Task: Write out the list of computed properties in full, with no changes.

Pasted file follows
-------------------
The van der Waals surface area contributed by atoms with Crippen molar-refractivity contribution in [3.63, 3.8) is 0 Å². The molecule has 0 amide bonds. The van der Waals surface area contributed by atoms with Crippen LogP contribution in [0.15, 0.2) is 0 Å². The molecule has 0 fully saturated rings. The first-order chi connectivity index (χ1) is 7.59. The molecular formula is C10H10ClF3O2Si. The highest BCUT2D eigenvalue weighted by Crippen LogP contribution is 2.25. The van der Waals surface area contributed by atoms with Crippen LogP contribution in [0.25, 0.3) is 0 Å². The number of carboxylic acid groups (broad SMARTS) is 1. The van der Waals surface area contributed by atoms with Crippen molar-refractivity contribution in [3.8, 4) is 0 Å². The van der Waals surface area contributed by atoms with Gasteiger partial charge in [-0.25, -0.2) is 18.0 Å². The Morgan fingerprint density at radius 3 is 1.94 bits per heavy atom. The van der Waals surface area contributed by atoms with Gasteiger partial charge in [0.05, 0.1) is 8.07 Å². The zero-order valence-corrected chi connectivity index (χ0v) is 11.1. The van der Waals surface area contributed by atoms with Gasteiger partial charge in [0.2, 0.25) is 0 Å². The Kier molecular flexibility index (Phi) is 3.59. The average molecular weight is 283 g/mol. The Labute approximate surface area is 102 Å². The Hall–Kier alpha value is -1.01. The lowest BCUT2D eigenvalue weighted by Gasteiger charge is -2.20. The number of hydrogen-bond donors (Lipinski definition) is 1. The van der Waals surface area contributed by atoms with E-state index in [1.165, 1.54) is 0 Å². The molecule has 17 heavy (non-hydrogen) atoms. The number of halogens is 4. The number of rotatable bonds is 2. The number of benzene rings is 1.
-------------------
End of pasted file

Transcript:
The van der Waals surface area contributed by atoms with Crippen molar-refractivity contribution in [3.63, 3.8) is 0 Å². The molecule has 0 amide bonds. The van der Waals surface area contributed by atoms with Crippen LogP contribution in [0.15, 0.2) is 0 Å². The molecule has 0 fully saturated rings. The first-order chi connectivity index (χ1) is 7.59. The molecular formula is C10H10ClF3O2Si. The highest BCUT2D eigenvalue weighted by Crippen LogP contribution is 2.25. The van der Waals surface area contributed by atoms with Crippen LogP contribution in [0.25, 0.3) is 0 Å². The number of carboxylic acid groups (broad SMARTS) is 1. The van der Waals surface area contributed by atoms with Crippen molar-refractivity contribution in [3.8, 4) is 0 Å². The van der Waals surface area contributed by atoms with Gasteiger partial charge in [-0.25, -0.2) is 18.0 Å². The Morgan fingerprint density at radius 3 is 1.94 bits per heavy atom. The van der Waals surface area contributed by atoms with Gasteiger partial charge in [0.05, 0.1) is 8.07 Å². The zero-order valence-corrected chi connectivity index (χ0v) is 11.1. The van der Waals surface area contributed by atoms with Gasteiger partial charge in [0.2, 0.25) is 0 Å². The Kier molecular flexibility index (Phi) is 3.59. The average molecular weight is 283 g/mol. The Labute approximate surface area is 102 Å². The Hall–Kier alpha value is -1.01. The lowest BCUT2D eigenvalue weighted by Gasteiger charge is -2.20. The number of hydrogen-bond donors (Lipinski definition) is 1. The van der Waals surface area contributed by atoms with E-state index in [1.165, 1.54) is 0 Å². The molecule has 17 heavy (non-hydrogen) atoms. The number of halogens is 4. The number of rotatable bonds is 2. The number of benzene rings is 1.